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What does ethanol do to small engines?

Discussion in 'Mechanic and Repair' started by exmarkking, Nov 2, 2013.

  1. exmarkking

    exmarkking LawnSite Bronze Member
    Messages: 1,012

    We use our equipment year around for the most part. I do drain fuel and run dry everything. The mowers are affected as badly as the handheld equip. We run all redmax and it seems to eat up fuel lines, the grommets on the fuel tank, primer bulbs and the gaskets on the inside of the carb. Maybe different brands use different rubber and there for some equip last longer without problems verse other brands? Could it be the area of the country some live in?
    Posted via Mobile Device
  2. herler

    herler LawnSite Fanatic
    Messages: 5,139

    I don't see these issues you folks speak of, maybe a little at first, a few gaskets gave way but it could have just been lack of maintenance, either way my stuff runs pretty flawlessly most of the time (or no worse than any other time).

    Actually, cheap 87 octane does that.

    I run premium and my stuff is shiny clean.

    I can see that it's mostly a farm subsidy that increases the overall price of food in the store, and that it simply diverts the problem rather than solving it, overall I can agree with what you're saying, I don't think it harms engines the way folks tout but that it's a waste of time, we can agree there.
    Last edited: Nov 3, 2013
  3. Richard Martin

    Richard Martin LawnSite Fanatic
    Messages: 14,699

    Part of the solution is to not use cheap fuel line. I know that's hard to do with the tiny 1/8" and smaller lines on trimmers and such. For bigger machines like mowers, a switch to American made EFI certified rubber fuel lines cures the problem forever. The quality control of imported fuel lines is questionable at best, and should be made criminal.
  4. themadcutter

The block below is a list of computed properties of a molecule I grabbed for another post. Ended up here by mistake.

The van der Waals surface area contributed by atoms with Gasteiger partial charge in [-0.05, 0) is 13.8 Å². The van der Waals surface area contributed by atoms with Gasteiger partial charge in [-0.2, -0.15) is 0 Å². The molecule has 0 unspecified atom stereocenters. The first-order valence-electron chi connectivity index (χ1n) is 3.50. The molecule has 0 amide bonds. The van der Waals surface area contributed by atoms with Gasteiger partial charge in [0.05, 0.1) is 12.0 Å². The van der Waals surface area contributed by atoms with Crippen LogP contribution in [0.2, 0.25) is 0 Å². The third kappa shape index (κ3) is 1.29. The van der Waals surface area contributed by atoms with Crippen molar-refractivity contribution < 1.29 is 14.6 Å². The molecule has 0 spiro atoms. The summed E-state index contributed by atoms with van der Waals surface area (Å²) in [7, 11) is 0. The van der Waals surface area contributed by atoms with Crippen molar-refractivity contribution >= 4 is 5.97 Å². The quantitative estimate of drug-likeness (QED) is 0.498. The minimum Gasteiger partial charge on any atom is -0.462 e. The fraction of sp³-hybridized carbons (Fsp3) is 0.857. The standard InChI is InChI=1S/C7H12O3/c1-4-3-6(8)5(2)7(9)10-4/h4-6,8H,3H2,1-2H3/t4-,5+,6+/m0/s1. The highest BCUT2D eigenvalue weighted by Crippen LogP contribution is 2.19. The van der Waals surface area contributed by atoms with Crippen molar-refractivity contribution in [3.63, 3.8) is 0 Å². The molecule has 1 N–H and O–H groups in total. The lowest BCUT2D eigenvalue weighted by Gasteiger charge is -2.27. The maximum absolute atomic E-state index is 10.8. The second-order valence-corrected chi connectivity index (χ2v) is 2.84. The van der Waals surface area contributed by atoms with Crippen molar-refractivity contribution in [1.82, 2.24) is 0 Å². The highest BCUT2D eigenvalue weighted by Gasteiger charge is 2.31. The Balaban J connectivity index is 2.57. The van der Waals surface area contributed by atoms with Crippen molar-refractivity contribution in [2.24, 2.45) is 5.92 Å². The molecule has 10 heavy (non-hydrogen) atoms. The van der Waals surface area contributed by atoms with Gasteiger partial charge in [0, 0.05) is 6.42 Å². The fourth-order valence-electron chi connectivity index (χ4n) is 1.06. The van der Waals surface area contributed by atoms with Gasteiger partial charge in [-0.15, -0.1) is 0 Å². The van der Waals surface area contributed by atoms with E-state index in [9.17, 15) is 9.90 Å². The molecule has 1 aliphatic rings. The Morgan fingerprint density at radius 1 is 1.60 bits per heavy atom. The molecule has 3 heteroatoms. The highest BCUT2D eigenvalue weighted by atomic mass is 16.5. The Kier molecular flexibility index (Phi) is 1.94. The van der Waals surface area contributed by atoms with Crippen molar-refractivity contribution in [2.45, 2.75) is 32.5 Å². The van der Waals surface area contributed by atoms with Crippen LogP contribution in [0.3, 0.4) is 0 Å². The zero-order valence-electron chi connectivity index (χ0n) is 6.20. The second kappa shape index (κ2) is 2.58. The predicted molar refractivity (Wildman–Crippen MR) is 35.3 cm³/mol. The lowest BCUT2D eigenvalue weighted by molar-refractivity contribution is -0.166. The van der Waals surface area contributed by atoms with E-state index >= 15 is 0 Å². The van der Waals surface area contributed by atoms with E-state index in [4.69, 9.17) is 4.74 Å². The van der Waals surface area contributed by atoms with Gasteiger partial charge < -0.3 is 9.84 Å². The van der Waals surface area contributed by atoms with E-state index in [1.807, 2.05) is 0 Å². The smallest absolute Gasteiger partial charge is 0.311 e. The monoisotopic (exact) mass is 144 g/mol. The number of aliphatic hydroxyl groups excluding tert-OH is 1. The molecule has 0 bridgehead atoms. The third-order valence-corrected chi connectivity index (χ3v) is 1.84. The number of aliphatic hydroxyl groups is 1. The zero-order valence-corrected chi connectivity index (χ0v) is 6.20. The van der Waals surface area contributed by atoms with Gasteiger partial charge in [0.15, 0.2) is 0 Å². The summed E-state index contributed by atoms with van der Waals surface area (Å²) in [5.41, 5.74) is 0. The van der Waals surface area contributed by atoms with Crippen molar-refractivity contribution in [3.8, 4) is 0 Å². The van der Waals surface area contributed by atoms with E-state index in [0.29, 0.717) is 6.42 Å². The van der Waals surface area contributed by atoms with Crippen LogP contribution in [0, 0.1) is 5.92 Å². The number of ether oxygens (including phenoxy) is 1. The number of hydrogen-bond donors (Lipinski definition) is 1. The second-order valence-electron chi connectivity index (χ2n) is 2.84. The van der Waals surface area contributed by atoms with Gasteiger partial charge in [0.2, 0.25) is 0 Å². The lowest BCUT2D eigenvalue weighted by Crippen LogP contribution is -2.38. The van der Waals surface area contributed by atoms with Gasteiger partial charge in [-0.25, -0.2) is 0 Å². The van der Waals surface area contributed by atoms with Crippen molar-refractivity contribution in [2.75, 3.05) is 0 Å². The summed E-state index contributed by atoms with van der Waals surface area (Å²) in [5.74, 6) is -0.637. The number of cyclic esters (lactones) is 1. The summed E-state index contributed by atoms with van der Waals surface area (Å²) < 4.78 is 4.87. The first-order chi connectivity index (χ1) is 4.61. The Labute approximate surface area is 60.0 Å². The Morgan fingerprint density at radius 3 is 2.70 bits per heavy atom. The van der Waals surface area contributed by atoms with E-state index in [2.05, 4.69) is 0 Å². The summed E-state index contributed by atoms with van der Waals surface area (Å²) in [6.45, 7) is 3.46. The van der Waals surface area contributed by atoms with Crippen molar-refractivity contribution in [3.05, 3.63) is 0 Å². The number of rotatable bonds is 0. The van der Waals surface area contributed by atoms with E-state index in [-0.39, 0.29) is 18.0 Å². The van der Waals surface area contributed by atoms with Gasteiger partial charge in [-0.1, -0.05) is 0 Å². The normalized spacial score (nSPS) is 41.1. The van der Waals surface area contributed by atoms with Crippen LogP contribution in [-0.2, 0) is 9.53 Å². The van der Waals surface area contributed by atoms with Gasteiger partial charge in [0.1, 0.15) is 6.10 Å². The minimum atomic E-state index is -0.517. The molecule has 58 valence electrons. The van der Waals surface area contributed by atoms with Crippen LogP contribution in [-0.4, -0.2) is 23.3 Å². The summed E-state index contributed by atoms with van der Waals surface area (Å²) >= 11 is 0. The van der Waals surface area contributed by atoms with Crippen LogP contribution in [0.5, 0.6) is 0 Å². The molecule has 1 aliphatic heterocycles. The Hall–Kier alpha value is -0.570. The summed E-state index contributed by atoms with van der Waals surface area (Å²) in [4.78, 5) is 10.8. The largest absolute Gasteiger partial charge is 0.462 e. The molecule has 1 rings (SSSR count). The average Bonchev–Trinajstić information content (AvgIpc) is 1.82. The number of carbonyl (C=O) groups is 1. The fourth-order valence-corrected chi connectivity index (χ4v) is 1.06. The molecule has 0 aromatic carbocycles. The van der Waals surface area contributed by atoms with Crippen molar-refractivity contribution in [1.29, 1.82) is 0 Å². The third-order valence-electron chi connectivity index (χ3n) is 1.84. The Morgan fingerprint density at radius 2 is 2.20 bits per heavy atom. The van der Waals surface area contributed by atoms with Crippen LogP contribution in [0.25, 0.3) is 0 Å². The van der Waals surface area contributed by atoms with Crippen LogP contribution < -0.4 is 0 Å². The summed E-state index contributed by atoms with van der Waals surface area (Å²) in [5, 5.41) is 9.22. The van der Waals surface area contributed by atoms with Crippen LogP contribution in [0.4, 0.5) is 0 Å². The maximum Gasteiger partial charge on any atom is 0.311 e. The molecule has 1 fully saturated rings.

themadcutter LawnSite Senior Member
    from florida
    Messages: 914

    I don't think it actually harms engines but it does harm fuel systems. and it can't be stored for any length of time. in a small engine it can gum up the carb pretty quick if fuel is left un touched over a season.

    It is a useless program and actually may not save any "fossil fuel" as I here there is a definite 2% MPG disadvantage with eth gas and the fuel cost associated with growing and creating the ethanol also removes what ever savings we were shooting for.
  5. Richard Martin

    Richard Martin LawnSite Fanatic
    Messages: 14,699

    Stale fuel gumming up the carb is an ages old problem that didn't suddenly start with ethanol fuel. The Varnish (Gum) that is left behind after fuel evaporates is a gasoline issue, not the ethanol. Ethanol is very clean compared to gasoline and leaves very few deposits after it evaporates.
  6. exmarkking

    exmarkking LawnSite Bronze Member
    Messages: 1,012

    Ethanol attracts water also
    Posted via Mobile Device
  7. dboyd351

    dboyd351 LawnSite Bronze Member
    Messages: 1,124

    Sure does, and if you get enough water in there the fuel will go into phase separation where the ethanol combines with the water to make a thick jelly like substance. I think that may what themadcutter is referring to when he says ethanol fuel gums things up.
  8. ricky86

    ricky86 LawnSite Silver Member
    Messages: 2,122

    If an engine is used regulatly, that does not happen. If it's not stored correctly, that's a different story.
  9. Will P.C.

    Will P.C. LawnSite Senior Member
    Messages: 966

    This is just speculation which is a poor form of politics, but I don't think the small engine companies/small mower/handheld companies have come up with solid parts that are directly affected by ethanol like rubber grommets, fuel lines, and other parts that solvents directly effect.
  10. Patriot Services

    Patriot Services LawnSite Fanatic
    Messages: 14,356

    Back in the day when you had adjustment screws you could compensate for this gumming up of the passages condition for a while. Not so anymore and with carbs getting smaller passages as they continue to lean out fuel ratios for emissions it will get worse.
    Posted via Mobile Device
    ericg likes this.

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